What are the long-term effects of hypoxic ischemic encephalopathy (HIE)?
Hypoxic ischemic encephalopathy (HIE), or birth asphyxia, can result in long-term physical, mental, and cognitive problems. Usually, HIE is diagnosed early. Other times, however, the brain damage from HIE is not discovered until years after the hypoxic event, when a child fails to meet certain developmental milestones.
The severity of the disabilities is dependent upon how long the oxygen deprivation lasted, the condition of the baby at the time of the deprivation, and how severe the oxygen deprivation was. A child deprived for a short time will likely have less disability than a child that was without oxygen for a longer time. Some of the typical long-term effects of hypoxic-ischemic encephalopathy (HIE) include the following:
- Cerebral palsy
- Epilepsy, seizure disorders
- Severe hearing impairments
- Blindness or severe vision impairments
- Problems learning, thinking, and speaking. These issues are often accompanied by a low mental development index (MDI) score.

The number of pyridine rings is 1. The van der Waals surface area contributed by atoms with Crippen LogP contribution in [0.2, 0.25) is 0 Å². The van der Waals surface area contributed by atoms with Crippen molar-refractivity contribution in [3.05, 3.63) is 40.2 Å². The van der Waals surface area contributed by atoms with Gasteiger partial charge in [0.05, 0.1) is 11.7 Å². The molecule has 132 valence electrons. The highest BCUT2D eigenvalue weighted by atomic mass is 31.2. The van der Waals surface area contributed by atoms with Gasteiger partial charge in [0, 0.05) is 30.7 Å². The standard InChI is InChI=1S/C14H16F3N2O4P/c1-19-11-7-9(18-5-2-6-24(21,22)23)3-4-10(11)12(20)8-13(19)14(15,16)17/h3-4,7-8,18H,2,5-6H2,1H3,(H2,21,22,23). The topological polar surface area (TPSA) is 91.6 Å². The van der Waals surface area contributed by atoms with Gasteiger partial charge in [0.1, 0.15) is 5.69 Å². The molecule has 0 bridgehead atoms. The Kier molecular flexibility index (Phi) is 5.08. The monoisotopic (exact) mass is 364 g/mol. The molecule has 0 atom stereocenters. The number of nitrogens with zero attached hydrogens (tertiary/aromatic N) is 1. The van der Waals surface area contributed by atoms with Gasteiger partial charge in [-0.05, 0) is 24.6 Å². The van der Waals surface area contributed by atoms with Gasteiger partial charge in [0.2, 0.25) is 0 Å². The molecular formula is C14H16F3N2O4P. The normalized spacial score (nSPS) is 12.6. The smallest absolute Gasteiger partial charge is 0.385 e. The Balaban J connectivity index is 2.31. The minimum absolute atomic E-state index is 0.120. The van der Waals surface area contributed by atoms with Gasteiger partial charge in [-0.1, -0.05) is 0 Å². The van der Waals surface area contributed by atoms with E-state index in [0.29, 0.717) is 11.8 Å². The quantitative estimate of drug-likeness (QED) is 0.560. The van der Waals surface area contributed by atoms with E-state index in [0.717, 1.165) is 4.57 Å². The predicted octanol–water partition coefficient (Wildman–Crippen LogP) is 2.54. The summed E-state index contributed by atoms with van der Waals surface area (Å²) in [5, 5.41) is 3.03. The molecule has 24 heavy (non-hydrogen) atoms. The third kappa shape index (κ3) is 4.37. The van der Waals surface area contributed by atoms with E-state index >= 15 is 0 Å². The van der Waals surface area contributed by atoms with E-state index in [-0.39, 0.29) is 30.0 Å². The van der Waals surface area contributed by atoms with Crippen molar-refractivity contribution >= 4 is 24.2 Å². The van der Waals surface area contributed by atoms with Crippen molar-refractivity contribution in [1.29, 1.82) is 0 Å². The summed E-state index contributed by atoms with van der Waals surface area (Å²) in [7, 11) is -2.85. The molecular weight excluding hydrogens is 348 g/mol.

- Problems with walking and coordination, also called motor and behavioral developmental problems. These result in a low psychomotor development index (PDI) score.
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The long-term effects of hypoxic-ischemic encephalopathy (HIE) can be devastating. It’s especially tragic when the circumstances surrounding the hypoxic event may have been preventable. If your child suffers from any of the permanent disabilities above and you believe there may have been mistakes made during labor and delivery, Reiter & Walsh ABC Law Centers can help.
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Related Resources on Hypoxic Ischemic Encephalopathy (HIE)
- Medical Information: Hypoxic Ischemic Encephalopathy
- Hypoxic Ischemic Encephalopathy Resources
- Legal Help: Our Hypoxic Ischemic Encephalopathy Lawyers & Firm